Nestled in Oaxaca’s history-soaked Valley of Xaaga, El Silencio is a lauded mezcal maker that believed it was time their product ascended to the natural next plane. Wineries have hotels on the vineyards — why not mezcal?
In France, the word maison means, literally, house. But it can also describe a company, frequently a family business, that prides itself on uncommonly high levels of craft. The house — in fashion, in furniture, in wine — is known for meticulous attention to detail, for putting the utmost care into servicing its clients, and often for creating a warm, welcoming, homemade atmosphere. Casa Silencio has adopted this approach and applied it to a product — mezcal — and to a place: Oaxaca.
The original wines came from the country of Georgia, but to most of us that’s irrelevant. Mezcal is different, still heavily associated with its birthplace of Oaxaca, Mexico. With the opening of Casa Silencio, this iconic region has more than just the first vineyard-style hotel for mezcal. It has a boutique hotel that hopes to embody everything special about the place and its most famous product.
“We don’t just sell mezcal,” Fausto Zapata, co-founder of El Silencio, told the New York Times as his new venture made headlines. “We sell Oaxaca in a bottle.”
Descend towards the property from the main road and you take in a shot of Oaxaca that is a ways bigger than that bottle. “As if veiled by mystery, the magnificence of Casa Silencio is evident from the moment the property comes into view,” co-founder Vicente Cisneros tells Tablet, and in his word choice you can feel his love of the place. “The panoramic perspective of the property offers sweeping views of the surrounding mountains and agave-studded valleys. The landscaping is extensive, yet understated, and at night an infinite canopy of desert stars creates a natural backdrop evocative of the ancestral spirit of the region.”
Cisneros’ focus on mysticism is not incidental. “Tradition and mysticism, particularly that which is associated with the mezcal creation process, is integral to the fabric of Oaxacan culture,” he insists. Mezcal is the “elixir of the gods,” and one myth says the first drink was poured when an agave plant was struck by lightning.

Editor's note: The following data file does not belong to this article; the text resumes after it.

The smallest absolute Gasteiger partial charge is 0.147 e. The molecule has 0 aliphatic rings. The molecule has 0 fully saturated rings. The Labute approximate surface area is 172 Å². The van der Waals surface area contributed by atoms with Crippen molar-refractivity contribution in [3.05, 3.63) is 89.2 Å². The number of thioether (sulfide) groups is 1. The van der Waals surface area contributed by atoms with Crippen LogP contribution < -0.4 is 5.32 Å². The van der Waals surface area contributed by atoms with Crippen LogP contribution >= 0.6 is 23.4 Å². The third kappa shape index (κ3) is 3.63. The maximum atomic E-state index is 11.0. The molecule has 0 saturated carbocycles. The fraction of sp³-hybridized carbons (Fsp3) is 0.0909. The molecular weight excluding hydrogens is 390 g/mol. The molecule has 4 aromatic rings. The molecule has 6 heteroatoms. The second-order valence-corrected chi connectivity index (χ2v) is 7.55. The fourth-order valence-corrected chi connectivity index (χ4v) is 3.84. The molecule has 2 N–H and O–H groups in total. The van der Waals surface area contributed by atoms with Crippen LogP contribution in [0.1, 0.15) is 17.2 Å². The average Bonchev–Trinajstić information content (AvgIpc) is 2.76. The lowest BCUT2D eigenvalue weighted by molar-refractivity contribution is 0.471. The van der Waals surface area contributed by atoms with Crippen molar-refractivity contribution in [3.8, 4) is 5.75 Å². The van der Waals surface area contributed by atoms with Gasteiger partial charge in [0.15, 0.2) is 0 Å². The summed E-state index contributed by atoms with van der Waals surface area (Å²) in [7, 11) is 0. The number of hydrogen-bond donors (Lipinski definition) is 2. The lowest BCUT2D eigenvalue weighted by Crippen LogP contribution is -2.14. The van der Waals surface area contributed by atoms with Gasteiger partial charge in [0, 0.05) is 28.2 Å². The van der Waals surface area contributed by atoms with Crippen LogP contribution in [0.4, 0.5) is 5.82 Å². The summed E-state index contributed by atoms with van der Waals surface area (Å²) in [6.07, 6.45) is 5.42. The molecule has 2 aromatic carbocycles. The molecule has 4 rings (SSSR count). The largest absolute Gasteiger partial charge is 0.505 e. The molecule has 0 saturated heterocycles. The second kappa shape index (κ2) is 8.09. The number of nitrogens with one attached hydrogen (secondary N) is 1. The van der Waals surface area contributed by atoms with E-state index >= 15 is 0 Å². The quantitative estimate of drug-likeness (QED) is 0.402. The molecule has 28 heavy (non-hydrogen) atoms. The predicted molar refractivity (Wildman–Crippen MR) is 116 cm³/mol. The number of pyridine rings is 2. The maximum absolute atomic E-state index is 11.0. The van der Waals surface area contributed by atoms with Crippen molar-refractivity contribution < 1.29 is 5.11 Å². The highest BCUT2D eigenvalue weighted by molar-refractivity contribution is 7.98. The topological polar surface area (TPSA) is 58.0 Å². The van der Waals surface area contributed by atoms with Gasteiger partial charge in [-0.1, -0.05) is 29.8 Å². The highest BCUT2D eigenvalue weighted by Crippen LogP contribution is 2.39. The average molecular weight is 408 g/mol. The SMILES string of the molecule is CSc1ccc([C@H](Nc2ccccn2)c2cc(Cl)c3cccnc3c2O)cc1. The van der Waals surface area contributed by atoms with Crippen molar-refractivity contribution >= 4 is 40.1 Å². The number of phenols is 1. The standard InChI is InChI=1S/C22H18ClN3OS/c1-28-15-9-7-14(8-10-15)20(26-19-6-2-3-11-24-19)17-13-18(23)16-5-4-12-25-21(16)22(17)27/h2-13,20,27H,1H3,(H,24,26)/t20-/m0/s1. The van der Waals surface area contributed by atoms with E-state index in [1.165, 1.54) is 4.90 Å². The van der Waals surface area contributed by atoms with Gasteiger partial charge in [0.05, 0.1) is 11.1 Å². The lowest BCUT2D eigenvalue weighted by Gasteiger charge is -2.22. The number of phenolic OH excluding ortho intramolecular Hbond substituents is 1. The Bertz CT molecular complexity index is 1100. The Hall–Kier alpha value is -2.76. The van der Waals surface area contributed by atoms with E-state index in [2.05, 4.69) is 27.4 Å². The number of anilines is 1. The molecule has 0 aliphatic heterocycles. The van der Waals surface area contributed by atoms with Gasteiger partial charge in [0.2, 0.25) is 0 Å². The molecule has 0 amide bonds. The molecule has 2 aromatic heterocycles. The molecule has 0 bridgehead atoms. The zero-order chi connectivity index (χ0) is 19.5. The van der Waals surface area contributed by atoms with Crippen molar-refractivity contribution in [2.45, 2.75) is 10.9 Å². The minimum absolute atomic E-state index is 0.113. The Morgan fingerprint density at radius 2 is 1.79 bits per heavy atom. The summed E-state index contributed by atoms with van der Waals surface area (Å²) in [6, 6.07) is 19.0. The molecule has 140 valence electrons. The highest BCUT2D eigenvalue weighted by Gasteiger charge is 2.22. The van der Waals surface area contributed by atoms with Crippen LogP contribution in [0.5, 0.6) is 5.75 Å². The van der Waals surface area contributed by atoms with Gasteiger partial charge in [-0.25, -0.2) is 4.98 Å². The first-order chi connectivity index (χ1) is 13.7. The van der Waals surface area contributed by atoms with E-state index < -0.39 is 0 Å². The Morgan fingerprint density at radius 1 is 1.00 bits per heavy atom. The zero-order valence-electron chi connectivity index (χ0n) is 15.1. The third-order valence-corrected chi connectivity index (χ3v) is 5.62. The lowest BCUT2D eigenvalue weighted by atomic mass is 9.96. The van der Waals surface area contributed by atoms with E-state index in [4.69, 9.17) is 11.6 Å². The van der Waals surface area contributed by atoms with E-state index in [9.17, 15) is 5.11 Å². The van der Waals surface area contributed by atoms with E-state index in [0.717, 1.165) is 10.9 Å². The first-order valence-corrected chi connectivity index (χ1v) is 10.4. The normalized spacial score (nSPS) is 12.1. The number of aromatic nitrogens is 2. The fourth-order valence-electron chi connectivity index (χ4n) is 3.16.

The hotel is meant to play off that mysticism, its art pieces by Oaxcan artists like Eber Chávez, Cadáver, and Moisés Álvarez Jiménez an exploration of a mythical aesthetic defined by texture and shades of black. But synchronicity with the region really begins with construction. “Had we created a modern building that felt out of place, the people in the surrounding city would have felt invaded,” stresses Cisneros. “Casa Silencio was designed to intentionally and seamlessly blend into the area’s mountainous backdrop.” Modern, almost brutalist buildings rise out of the earth in muted tones, with a shuttering that adds modern flair to walls built with rammed earth from the local soil. Fitting for the local concept, the rammed earth technique — known as tapial — is the same you’ll see if you venture out to any of the pre-Columbian archaeological sites in the area.
Only six suites intrude upon the sprawling 16-acre property that was already home to El Silencio’s distillery, its tireless churning tahona forming the backbone of the new resort in both concept and reality. A traditional device but uniquely solar-powered, it’s a thousand-pound wheel that grinds agave in plain sight under an open-air roof. Guests, if they like, chop and toss the raw plant in the ovens, then head out to the indoor-outdoor dining space (helmed by Top Chef Mexico winner Rodolfo Castellanos) to watch the rest of the process and taste its spoils.
Inside, the suites at Casa Silencio vary in size — some span multiple floors, some show off living rooms and fireplaces. Rooms, hallways, and bathrooms feature furnishings made from repurposed wood by local craftsmen, while linen curtains were made with traditional pedal looms. Rugs were handwoven in the Oaxacan town Teotitlán del Valle.
The rapid rise of mezcal has led to many an interloper arriving in Oaxaca and attempting to bottle liquid gold. But even in the New York Times piece, skeptical of the trend, El Silencio’s approach is underlined as a sustainable alternative. Quoting an Oaxaca native who scouts dozens of mezcals to stock her L.A. restaurant, they wrote: “Ms. Lopez cringes at hobbyists or investors who talk about ‘discovering’ the spirit. She said she liked the way El Silencio, owned by two Mexican citizens, was growing: sustainably and in a way that aimed to create wealth for the region.”
For El Silencio, mezcal is not a trend. “A well known saying in Oaxaca is ‘para todo mal, mezcal, y para todo bien, tambien,’” says Cisneros. “It means, ‘for everything bad — mezcal. For everything good too.’”
Photography by Onnis Luque and Beatriz Posadas.
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